One Saturday morning during his kindergarten year, Alex Kling, now 10, told his mom that his throat felt funny. He didn’t seem that sick, so they chalked it up to allergy season.

“If it’s there on Monday, I’ll take you to the doctor,” Kari Kling told her son. She gave him an antihistamine, and that was it. Monday came and went, and Alex seemed fine.

Six weeks later, Kari noticed the facial tics. Alex began repeatedly blinking his eyes. They visited the pediatrician; he told Kari not to worry, that the tics would go away. And they did. But later in the summer, the grunting began. Alex had begun to make seemingly uncontrollable throat-clearing noises. Back to the pediatrician, and the same conclusion: It would go away.

Meanwhile, Kari turned to the Internet to learn more about what might be causing the behaviors. A friend had mentioned that she knew of a child in another state who had developed Tourette’s-like tics following strep throat. The search engines led her to National Institute of Mental Health (NIMH) research that described PANDAS, or Pediatric Autoimmune Neuropsychiatric Disorders associated with strep infections. Could this explain what was going on with Alex?

The basic premise for a PANDAS diagnosis is exposure to a usual childhood infection, such as strep, says Melanie Burgos-Alarcio, M.D., a pediatric neurologist at Phoenix Children’s East Valley Center. The infection appears to be resolved, but in a matter of weeks, an abrupt onset of obsessive-compulsive behavior occurs along with motor or vocal tics. The symptoms seem to appear “overnight and out of the blue,” after a strong stimulus to the immune system such as a bacterial or viral infection, according to the findings of the NIMH researchers.

For some reason, antibodies the body develops to fight the infection cross into the brain and act on certain neurons, suppressing, or “down-regulating” them, says Burgos-Alarcio. The result is an autoimmune response, as if the body has picked a fight with itself, deep within the brain. A host of neuropsychiatric symptoms—tics, obsessive-compulsive behaviors, anxiety—ensue.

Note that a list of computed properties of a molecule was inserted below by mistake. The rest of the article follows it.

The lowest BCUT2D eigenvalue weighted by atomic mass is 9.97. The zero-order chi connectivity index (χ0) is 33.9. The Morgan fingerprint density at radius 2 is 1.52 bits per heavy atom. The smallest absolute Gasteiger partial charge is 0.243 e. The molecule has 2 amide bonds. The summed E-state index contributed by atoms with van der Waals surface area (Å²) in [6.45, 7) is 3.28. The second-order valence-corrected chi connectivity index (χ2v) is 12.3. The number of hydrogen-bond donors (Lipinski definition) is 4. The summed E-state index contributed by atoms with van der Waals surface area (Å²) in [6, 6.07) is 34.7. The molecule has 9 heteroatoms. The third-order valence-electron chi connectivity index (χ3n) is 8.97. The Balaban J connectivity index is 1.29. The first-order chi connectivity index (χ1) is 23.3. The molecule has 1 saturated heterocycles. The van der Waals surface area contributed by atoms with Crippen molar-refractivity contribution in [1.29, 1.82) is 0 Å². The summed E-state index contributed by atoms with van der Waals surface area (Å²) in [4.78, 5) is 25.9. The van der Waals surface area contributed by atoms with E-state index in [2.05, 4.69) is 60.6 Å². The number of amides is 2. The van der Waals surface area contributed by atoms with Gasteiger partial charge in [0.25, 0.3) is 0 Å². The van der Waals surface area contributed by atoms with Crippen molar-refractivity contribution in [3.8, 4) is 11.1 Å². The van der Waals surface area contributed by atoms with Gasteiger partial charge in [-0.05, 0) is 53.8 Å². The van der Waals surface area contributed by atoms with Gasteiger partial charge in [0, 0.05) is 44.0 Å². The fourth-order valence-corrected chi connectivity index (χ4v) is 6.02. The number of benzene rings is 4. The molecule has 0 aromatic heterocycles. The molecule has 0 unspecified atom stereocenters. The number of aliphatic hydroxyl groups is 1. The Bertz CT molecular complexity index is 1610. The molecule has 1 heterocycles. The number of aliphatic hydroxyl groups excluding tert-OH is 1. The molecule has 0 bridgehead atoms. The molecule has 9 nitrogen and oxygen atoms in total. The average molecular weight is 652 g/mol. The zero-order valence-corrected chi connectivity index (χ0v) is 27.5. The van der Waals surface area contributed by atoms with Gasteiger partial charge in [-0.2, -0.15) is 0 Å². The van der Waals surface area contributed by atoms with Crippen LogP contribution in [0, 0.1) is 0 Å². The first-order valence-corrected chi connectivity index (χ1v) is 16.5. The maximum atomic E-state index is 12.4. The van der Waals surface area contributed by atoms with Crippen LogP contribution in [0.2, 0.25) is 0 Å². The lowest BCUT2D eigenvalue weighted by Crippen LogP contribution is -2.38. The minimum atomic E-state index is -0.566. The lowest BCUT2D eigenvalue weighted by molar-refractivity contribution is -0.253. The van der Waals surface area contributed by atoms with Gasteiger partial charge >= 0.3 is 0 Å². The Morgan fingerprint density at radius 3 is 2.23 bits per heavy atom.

These symptoms may occur several months after a strep infection. In many cases the initial infection can go unnoticed. But when the individual picks up subsequent infections, the symptoms can worsen.

Kari returned to the pediatrician with Alex and this new information she’d found. A throat culture for strep was negative, and by the end of the summer Alex seemed fine. But everything changed on September 16, 2008, says Kari, who has vivid memories of that day.

“My child started saying the word ‘damn,’ uncontrollably, 3,000 times a day. His personality changed. It was like ‘Invasion of the Body Snatchers.’ He was screaming, ‘Mommy make it stop, my brain is making me do this, make it stop!’”

Alex was referred to a local psychiatrist, who began treating his Tourette’s-like symptoms with medications. At that time, the medical community was divided on the existence of PANDAS. Many physicians were not aware of the NIMH research; others were skeptical that a physical illness could trigger psychiatric symptoms. Burgos-Alarcio recalls her advanced training at Children’s Hospital in Los Angeles, before she began her practice in Mesa four years ago. “My neurology program director didn’t think it existed. But my psychiatry director thought it did. So I saw it both ways.”